Neighborhood Socioeconomic Status and Fruit and Vegetable Intake Among Whites, Blacks, and Mexican Americans in the United States

Published in: The American journal of clinical nutrition, v. 87, no. 6, June 2008, p. 1883-1891

Posted on RAND.org on June 01, 2008

by Tamara Dubowitz, Melonie Heron, Chloe E. Bird, Nicole Lurie, Brian Karl Finch, Ricardo Basurto-Davila, Lauren Hale, Jose J. Escarce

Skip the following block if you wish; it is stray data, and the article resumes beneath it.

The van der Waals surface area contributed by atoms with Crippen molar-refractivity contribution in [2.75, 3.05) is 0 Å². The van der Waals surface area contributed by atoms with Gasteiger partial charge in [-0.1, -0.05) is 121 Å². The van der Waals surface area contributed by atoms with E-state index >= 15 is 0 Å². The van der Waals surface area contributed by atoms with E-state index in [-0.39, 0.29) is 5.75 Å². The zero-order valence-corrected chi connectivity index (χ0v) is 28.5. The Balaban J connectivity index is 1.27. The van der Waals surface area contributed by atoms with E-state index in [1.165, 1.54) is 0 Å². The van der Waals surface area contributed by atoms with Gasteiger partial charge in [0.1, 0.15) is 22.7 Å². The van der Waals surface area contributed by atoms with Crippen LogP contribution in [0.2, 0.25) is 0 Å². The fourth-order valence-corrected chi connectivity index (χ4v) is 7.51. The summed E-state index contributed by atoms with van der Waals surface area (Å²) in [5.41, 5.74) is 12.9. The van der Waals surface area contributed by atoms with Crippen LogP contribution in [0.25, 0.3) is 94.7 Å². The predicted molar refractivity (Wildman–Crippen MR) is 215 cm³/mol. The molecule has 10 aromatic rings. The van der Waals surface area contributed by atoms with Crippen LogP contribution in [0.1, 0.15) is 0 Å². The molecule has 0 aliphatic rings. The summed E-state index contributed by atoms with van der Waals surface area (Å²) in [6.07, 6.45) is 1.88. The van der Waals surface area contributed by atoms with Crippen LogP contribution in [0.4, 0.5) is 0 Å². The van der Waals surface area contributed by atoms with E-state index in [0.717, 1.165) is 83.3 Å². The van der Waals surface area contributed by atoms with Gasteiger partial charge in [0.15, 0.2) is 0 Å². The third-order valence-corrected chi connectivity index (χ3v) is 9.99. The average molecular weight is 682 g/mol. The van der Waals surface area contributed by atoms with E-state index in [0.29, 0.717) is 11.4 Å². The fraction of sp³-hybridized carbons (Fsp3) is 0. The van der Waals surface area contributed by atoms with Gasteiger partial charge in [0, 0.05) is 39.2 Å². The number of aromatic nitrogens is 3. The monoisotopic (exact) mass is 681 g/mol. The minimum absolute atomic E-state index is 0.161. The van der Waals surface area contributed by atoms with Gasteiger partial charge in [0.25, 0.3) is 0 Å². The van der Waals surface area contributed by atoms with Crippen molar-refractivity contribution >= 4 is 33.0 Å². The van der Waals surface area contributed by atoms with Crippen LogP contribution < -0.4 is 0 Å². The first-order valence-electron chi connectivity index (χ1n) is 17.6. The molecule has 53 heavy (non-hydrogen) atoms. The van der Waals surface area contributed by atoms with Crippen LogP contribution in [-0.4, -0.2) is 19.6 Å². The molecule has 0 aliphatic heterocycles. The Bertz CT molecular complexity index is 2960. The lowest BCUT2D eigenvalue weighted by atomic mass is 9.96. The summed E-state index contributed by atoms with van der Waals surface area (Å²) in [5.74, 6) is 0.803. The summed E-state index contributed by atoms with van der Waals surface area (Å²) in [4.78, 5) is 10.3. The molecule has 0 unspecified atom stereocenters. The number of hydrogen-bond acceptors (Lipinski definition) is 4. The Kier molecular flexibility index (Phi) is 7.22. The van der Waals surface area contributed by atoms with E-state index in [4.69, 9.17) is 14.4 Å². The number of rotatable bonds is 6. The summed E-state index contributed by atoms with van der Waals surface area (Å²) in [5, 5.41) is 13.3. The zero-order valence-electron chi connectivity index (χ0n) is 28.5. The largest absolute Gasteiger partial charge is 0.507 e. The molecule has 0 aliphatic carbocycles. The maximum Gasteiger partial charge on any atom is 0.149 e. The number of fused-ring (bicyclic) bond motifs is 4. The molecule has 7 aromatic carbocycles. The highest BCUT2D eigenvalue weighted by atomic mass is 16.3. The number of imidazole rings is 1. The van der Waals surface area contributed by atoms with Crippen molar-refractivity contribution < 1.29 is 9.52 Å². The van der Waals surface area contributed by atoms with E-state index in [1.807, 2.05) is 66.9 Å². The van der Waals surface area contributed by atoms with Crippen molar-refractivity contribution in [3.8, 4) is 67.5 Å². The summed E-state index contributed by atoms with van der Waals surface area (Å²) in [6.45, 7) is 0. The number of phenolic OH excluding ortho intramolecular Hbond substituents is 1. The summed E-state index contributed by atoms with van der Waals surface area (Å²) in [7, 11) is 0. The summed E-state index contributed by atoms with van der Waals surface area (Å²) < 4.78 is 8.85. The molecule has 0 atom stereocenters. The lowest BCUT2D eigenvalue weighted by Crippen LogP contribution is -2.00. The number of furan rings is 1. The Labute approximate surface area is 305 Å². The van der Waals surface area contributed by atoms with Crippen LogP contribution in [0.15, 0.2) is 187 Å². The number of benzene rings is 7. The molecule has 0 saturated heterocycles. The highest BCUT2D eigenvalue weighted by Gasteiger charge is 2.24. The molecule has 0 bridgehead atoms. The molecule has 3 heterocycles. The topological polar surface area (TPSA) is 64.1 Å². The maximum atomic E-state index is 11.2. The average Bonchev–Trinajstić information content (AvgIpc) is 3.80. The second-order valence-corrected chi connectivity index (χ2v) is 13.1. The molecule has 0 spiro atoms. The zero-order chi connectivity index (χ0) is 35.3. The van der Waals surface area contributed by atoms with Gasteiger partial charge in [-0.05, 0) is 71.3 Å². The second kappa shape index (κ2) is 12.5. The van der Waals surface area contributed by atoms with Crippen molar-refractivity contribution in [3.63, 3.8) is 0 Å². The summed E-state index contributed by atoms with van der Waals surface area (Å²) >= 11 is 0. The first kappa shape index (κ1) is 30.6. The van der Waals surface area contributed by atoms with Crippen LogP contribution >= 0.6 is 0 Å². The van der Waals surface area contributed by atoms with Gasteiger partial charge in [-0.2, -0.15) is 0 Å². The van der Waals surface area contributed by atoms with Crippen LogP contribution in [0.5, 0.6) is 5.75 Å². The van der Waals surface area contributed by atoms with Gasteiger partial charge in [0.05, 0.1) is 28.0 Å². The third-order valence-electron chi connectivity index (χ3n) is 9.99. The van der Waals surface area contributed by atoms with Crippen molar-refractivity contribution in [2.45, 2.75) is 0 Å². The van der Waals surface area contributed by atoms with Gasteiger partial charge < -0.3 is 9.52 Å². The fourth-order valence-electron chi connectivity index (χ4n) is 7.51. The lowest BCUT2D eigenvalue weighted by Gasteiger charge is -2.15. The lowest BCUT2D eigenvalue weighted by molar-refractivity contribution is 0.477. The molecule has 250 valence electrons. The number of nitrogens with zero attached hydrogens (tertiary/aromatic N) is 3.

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BACKGROUND: Socioeconomic and racial-ethnic disparities in health status across the United States are large and persistent. Obesity rates are rising faster in black and Hispanic populations than in white populations, and they foreshadow even greater disparities in chronic illnesses such as diabetes and cardiovascular disease in years to come. Factors that influence dietary intake of fruit and vegetables in these populations are only partly understood. OBJECTIVES: The authors examined associations between fruit and vegetable intake and neighborhood socioeconomic status (SES), analyzed whether neighborhood SES explains racial differences in intake, and explored the extent to which neighborhood SES has differential effects by race-ethnicity of US adults. DESIGN: Using geocoded residential addresses from the Third National Health and Nutrition Examination Survey, we merged individual-level data with county and census tract-level US Census data. They estimated 3-level hierarchical models predicting fruit and vegetable intake with individual characteristics and an index of neighborhood SES as explanatory variables. RESULTS: Neighborhood SES was positively associated with fruit and vegetable intake: a 1-SD increase in the neighborhood SES index was associated with consumption of nearly 2 additional servings of fruit and vegetables per week. Neighborhood SES explained some of the black-white disparity in fruit and vegetable intake and was differentially associated with fruit and vegetable intake among whites, blacks, and Mexican Americans. CONCLUSIONS: The positive association of neighborhood SES with fruit and vegetable intake is one important pathway through which the social environment of neighborhoods affects population health and nutrition for whites, blacks, and Hispanics in the United States.

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